Secret Worship: N. Korea Defector Tells of Survival

Some North Koreans have escaped from the Communist country and its human rights violations. Kim Eun Jin is one of those survivors.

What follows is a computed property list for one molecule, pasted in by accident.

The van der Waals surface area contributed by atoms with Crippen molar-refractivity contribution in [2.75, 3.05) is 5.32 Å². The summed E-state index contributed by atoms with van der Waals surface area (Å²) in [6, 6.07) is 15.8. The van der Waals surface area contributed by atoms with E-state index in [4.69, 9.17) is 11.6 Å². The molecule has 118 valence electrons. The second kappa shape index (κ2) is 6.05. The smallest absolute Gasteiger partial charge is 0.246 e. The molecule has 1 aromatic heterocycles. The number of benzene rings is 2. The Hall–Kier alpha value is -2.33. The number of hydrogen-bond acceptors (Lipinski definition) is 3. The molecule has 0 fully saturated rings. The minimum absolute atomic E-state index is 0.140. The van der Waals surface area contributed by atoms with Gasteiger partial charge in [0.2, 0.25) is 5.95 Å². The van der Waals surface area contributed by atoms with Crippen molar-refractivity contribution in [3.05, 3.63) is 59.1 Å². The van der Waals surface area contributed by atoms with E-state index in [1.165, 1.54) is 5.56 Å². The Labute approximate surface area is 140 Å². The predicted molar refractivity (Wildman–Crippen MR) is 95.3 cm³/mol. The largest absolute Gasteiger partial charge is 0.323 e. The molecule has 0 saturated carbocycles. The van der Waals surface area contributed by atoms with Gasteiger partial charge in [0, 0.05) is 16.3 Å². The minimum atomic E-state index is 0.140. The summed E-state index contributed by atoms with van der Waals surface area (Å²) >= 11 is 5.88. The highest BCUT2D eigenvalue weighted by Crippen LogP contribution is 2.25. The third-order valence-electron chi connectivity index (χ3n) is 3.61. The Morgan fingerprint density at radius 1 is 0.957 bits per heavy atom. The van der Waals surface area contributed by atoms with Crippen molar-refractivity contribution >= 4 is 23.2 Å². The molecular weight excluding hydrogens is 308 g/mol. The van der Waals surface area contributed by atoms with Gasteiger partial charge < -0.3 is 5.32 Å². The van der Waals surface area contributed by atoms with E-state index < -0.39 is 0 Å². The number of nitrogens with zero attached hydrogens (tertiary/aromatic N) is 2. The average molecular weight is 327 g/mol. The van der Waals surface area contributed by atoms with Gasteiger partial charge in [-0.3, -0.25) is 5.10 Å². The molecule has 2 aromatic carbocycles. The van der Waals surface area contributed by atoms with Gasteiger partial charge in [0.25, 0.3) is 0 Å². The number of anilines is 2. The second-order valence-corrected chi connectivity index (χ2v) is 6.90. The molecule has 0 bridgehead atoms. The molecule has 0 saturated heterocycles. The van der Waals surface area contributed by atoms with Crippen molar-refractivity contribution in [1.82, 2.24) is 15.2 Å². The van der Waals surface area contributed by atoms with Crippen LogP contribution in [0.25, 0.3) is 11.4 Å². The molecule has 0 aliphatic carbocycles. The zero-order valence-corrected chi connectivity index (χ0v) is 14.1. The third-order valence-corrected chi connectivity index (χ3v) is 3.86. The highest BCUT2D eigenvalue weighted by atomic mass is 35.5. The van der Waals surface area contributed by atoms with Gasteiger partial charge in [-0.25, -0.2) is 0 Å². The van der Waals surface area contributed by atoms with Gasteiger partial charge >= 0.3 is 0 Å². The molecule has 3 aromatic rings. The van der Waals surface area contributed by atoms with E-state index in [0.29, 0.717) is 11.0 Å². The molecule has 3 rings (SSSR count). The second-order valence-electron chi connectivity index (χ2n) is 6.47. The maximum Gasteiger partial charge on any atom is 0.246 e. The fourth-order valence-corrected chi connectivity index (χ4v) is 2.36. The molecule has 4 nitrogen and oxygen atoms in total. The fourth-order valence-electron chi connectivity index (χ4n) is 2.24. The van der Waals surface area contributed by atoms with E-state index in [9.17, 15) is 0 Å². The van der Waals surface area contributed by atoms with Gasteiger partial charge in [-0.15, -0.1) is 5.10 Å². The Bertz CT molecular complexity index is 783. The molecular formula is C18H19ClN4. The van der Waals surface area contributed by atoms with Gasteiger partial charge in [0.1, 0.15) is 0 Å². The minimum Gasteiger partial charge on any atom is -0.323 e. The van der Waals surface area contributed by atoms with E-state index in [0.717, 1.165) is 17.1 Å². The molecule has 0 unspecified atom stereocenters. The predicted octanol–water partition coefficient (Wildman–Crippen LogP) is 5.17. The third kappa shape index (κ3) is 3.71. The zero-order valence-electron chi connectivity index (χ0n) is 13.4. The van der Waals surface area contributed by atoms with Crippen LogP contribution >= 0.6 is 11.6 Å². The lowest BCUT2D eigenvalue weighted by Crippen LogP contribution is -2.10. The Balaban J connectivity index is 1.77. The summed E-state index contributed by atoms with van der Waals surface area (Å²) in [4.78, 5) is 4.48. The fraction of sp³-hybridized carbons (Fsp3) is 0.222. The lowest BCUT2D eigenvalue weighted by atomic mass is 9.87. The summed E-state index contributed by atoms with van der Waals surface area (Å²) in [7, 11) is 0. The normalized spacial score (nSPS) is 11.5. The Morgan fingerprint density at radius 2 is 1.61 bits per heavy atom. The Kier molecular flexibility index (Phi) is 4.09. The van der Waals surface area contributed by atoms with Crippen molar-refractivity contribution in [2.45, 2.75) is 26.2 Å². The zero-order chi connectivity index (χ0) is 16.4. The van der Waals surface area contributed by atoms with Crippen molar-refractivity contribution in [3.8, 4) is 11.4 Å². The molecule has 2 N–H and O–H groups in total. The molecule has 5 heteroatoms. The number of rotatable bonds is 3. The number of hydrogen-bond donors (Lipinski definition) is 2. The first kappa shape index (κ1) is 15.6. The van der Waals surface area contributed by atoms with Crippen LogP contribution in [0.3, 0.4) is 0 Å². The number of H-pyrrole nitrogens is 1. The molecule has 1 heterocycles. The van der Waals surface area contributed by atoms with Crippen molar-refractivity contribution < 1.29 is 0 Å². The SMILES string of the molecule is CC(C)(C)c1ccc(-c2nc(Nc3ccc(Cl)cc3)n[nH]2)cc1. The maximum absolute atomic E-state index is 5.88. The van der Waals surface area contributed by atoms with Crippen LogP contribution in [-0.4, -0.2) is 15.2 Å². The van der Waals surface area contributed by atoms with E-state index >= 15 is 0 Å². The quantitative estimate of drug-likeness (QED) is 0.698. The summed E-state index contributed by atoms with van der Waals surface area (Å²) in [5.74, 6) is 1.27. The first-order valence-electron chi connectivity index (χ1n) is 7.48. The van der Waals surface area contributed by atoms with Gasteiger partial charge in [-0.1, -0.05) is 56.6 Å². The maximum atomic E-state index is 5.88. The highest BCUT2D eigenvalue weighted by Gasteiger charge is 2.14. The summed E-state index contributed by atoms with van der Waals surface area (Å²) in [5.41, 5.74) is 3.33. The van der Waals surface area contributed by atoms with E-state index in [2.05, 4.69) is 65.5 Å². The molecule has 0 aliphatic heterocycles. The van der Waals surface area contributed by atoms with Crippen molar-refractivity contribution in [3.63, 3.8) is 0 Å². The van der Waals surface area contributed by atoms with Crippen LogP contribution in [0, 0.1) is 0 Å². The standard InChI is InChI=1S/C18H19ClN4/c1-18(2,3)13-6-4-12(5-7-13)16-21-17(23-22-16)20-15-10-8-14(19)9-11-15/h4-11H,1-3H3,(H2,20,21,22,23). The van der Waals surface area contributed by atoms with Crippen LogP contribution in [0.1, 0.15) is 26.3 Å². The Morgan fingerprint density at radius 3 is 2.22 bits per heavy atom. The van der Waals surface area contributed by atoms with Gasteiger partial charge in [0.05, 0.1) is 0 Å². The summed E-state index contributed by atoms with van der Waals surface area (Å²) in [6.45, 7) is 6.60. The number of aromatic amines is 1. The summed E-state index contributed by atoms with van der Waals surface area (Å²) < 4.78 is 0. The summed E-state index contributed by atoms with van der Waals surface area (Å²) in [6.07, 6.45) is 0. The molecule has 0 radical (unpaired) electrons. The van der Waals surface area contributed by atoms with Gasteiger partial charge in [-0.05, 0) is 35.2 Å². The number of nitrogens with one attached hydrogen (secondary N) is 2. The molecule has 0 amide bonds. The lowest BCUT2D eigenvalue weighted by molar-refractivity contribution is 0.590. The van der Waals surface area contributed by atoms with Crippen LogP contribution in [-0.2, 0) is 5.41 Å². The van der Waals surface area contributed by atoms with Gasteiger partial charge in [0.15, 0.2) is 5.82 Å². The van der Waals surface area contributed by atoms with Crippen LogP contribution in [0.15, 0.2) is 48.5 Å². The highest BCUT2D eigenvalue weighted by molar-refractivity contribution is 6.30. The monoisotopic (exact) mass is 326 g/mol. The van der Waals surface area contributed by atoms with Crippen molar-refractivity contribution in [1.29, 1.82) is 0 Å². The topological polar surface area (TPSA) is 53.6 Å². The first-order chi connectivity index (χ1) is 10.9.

Some North Koreans have been able to escape from the Communist country and its strict human rights violations. Kim Eun Jin is one of those survivors. The 31-year-old was born in Pyongyang, North Korea. She was part of the nation's secret underground church, and her story has never been told until now. America's Central Intelligence Agency estimates that some 24 million people live in North Korea. The best estimate is about 2 percent or 480,000 of them are Christians. "Growing up I was told by the authorities that there was no God in this world," Kim recalled. "We were ordered instead to worship Kim Il Sung and Kim Jong Il, the leaders of the country." Freedom of religion is guaranteed under North Korea's constitution, but it's never encouraged. "We met every Saturday evening," Kim said, explaining what it was like being a believer in North Korea. "My family gathered in the back room of our small apartment," she continued. "We had to be very quiet. We whispered when we prayed, sang songs or read the Bible. We often covered our heads to muffle the noise." A Secret Revealed Growing up, Kim said she heard stories of how her native city Pyongyang was once known as the "Jerusalem of the East." In 1945, 13 percent of the population was Christian. The city was the center of Christianity on the Korean Peninsula. Half a century later, Kim's faith made her a target. "My parents often asked me to stay outside the apartment on Saturdays to make sure no one was coming while the family prayed inside. We couldn't allow anyone to know what was going on," she told CBN News. Over time, the meetings grew to include a few friends and extended family. "We had one Bible in the house. My grandmother, who was a believer from the Japanese Imperial times, had a Chinese Bible. She translated the Bible by hand into the Korean language on pieces of paper. That's how we read the Bible. We found strength in those pages," Him said. But soon the authorities discovered that her father was a secret believer. "My father was a tailor in town and the police suspected something was going on," she recalled. "We believe they planted listening devices in his shop and on his clothes." In 1994, police discovered that Kim's father was operating a secret underground church. They raided the house, arrested him along with an uncle, and both men likely ended up in one of the six labor camps dotting North Korea. "The day my father was arrested I was at school, but I'll never forget that day. He hugged me before I left for school and like every other day he reminded me to be careful," Kim said. "Every morning at the breakfast table he would tell us that one day the government will come and arrest us for being Christians. He warned us of the price we would some day pay for our faith. I remember him saying often that 'Even if I face death I will follow Jesus,'" she added. Christians Held Captive Some 200,000 prisoners are being held in political prison camps in North Korea. An estimated 30,000 of them are Christians. The regime is routinely sited for human rights violations. Won Jae-chun is a professor of law in South Korea's Handong International Law School. "They (North Korean Christians) are treated as criminals, especially as terrorists, and they are prosecuted based on national security crimes of North Korea," he said. A video obtained by CBN News shows what's believed to be the execution of North Korean Christians. "I hereby declare that the accused is sentenced to death. The death penalty must be executed at once. Ready! Fire! Fire!" a man in the video says. Kim doubts her father is alive today. "Everyone knows what happens when government agents arrest Christians in North Korea. They never make it out alive," she told CBN News. "I know my father is in Heaven and he's praying for North Korea and my family," Kim said tearfully. In a Better Place Kim's mother, grandmother and siblings managed to escape to the mountains. In 2005, with the help of a Chinese pastor, she crossed the Tumen River and defected to China. Her family followed months later. "It was a difficult decision. I knew that if I got caught I'd be arrested and sent to a prison camp," she said. "But my family defected because we were being persecuted in North Korea for our faith." Today Kim is married, has a baby boy and lives in Seoul, South Korea. "I am very proud of what she did. Her family has gone through a lot over the years. She is a hero in my eyes," Kim's husband Jeong Hyung Shin said. Kim is quick to brush aside those compliments, and instead gives honor to the man who laid down his life. "I grew up in a land where they said there was no God. But my father told me otherwise. He loved Christ and for that he died," she said. Kim has a dream to one day go back to Pyongyang and share this love with the people of North Korea. "We are getting ready for that day when the doors open," Kim said.


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